After this year’s March Madness Tournament, many people are wondering whether predictive measures have any relation to outcome in the real world. Luckily, scientists are too busy to watch that many basketball games.
Since the best defense is a good offense, researchers from Luxembourg and Seattle teamed up to try to identify markers that could be used to accurately predict the outcome of patients with chronic lymphocytic leukemia (CLL). They compared extracellular microRNAs from CLL patients to those from healthy controls and patients with other types of hematological malignancies. Here is what they found:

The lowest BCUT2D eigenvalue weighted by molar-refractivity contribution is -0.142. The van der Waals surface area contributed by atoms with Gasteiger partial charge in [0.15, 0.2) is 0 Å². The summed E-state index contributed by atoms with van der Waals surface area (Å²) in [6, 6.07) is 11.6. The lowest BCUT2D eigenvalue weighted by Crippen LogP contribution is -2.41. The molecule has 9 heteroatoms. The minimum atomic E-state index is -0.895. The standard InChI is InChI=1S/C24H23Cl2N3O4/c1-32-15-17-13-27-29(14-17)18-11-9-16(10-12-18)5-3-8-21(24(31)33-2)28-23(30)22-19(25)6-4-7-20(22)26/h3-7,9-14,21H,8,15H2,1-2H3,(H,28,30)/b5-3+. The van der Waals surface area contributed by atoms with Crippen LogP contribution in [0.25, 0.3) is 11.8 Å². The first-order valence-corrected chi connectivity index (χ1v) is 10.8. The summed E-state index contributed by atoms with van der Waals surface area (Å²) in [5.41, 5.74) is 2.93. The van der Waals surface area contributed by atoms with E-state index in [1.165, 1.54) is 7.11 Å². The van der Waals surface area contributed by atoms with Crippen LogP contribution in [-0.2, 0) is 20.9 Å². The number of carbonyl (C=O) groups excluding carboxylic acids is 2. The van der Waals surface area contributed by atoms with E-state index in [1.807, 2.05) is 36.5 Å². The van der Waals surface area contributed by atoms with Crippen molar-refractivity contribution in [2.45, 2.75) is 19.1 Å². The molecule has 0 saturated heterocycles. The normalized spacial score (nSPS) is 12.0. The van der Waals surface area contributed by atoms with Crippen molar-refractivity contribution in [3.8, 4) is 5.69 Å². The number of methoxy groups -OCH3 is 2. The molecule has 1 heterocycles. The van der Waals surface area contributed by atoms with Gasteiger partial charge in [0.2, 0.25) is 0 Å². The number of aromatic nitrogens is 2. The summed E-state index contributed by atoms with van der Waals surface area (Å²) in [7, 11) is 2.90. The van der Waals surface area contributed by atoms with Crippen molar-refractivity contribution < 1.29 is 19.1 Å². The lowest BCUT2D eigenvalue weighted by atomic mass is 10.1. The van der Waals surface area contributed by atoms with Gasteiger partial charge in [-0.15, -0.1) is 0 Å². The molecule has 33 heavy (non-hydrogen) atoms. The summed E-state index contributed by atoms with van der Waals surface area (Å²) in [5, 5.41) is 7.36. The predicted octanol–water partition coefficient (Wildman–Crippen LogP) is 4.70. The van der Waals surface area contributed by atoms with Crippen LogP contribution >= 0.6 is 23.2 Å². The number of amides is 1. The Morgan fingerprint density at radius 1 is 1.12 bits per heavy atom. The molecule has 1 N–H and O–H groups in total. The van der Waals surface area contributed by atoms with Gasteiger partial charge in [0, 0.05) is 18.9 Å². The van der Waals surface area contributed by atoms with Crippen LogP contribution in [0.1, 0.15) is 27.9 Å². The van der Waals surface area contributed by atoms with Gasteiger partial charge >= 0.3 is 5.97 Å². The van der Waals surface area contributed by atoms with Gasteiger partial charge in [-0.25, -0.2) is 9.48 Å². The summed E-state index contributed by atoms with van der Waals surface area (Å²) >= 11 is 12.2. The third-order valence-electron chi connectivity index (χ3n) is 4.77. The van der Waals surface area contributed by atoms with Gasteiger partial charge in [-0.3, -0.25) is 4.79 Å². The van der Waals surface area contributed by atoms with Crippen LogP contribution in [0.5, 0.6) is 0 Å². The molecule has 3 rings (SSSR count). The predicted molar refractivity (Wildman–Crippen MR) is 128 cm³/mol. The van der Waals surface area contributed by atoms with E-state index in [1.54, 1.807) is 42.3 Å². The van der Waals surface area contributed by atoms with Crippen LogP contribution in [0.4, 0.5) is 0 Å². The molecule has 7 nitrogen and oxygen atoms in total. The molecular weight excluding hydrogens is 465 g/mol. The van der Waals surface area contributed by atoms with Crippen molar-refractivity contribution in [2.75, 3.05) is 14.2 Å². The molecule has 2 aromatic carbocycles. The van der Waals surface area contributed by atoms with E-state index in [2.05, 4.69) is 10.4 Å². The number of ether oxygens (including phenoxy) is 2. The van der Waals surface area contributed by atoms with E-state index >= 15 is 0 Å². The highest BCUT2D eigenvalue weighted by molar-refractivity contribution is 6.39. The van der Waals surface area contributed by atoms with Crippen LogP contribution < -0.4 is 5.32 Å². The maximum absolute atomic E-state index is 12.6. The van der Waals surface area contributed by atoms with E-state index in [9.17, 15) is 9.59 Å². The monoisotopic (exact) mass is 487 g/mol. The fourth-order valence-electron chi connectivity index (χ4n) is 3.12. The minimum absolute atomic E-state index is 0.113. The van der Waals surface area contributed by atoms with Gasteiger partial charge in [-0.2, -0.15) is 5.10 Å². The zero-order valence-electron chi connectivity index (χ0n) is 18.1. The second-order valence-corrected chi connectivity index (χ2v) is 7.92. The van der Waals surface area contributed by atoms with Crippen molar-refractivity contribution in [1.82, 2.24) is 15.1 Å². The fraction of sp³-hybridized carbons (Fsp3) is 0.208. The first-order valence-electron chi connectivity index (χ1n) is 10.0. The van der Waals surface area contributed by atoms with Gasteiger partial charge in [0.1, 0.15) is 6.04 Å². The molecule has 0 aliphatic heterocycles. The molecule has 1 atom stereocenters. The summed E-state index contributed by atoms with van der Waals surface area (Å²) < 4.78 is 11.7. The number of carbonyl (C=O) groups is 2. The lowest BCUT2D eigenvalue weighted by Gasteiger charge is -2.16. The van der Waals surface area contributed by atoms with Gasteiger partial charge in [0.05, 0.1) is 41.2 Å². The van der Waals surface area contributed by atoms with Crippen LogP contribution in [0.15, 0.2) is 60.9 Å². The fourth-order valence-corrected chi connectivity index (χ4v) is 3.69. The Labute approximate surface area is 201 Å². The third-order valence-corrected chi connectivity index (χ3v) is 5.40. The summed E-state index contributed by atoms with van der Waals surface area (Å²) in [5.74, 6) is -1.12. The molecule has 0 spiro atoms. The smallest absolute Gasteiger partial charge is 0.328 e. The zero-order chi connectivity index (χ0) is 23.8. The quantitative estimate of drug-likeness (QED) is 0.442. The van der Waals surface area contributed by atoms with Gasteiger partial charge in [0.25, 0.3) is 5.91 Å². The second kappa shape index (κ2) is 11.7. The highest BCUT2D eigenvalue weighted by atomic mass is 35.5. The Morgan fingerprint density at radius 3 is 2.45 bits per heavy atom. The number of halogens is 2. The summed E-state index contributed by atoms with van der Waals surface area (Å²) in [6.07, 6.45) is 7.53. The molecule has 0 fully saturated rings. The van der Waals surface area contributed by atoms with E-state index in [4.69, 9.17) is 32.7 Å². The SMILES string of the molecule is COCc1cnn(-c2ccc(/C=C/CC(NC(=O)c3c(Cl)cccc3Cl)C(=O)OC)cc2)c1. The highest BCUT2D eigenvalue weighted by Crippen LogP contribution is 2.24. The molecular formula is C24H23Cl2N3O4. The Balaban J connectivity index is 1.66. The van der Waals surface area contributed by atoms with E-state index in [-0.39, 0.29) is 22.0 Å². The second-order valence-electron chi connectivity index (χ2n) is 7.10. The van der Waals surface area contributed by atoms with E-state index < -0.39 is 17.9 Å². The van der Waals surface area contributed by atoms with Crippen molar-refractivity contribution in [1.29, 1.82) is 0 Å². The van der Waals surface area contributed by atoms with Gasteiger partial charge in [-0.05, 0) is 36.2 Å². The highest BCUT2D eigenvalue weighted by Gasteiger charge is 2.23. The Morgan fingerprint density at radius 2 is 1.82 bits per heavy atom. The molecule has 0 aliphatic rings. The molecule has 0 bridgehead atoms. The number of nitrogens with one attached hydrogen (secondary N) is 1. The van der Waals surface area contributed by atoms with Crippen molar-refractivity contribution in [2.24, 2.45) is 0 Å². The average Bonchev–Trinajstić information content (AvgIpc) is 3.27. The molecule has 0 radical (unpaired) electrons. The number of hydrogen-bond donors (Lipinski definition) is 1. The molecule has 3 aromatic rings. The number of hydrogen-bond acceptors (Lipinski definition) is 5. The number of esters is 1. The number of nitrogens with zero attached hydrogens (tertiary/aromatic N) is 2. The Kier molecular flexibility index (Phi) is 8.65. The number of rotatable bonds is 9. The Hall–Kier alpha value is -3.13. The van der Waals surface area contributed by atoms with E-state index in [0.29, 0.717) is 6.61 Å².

- Patients with CLL had significantly more circulating miRNA species than healthy controls
- The levels of specific miRNAs were able to stratify CLL patients into different clinical subgroups.
- A putative regulatory network involving miRNAs appears to regulate BCL2 and ZAP-70 in CLL.
- The level of miR-20a in the plasma of CLL patients correlated with the time from diagnosis to treatment.
The specific microRNAs identified by this team may assist in the early diagnosis of CLL and accurate stratification of CLL patients, currently the best lines of defense against this disease.
For the play-by-play see PNAS April 2011.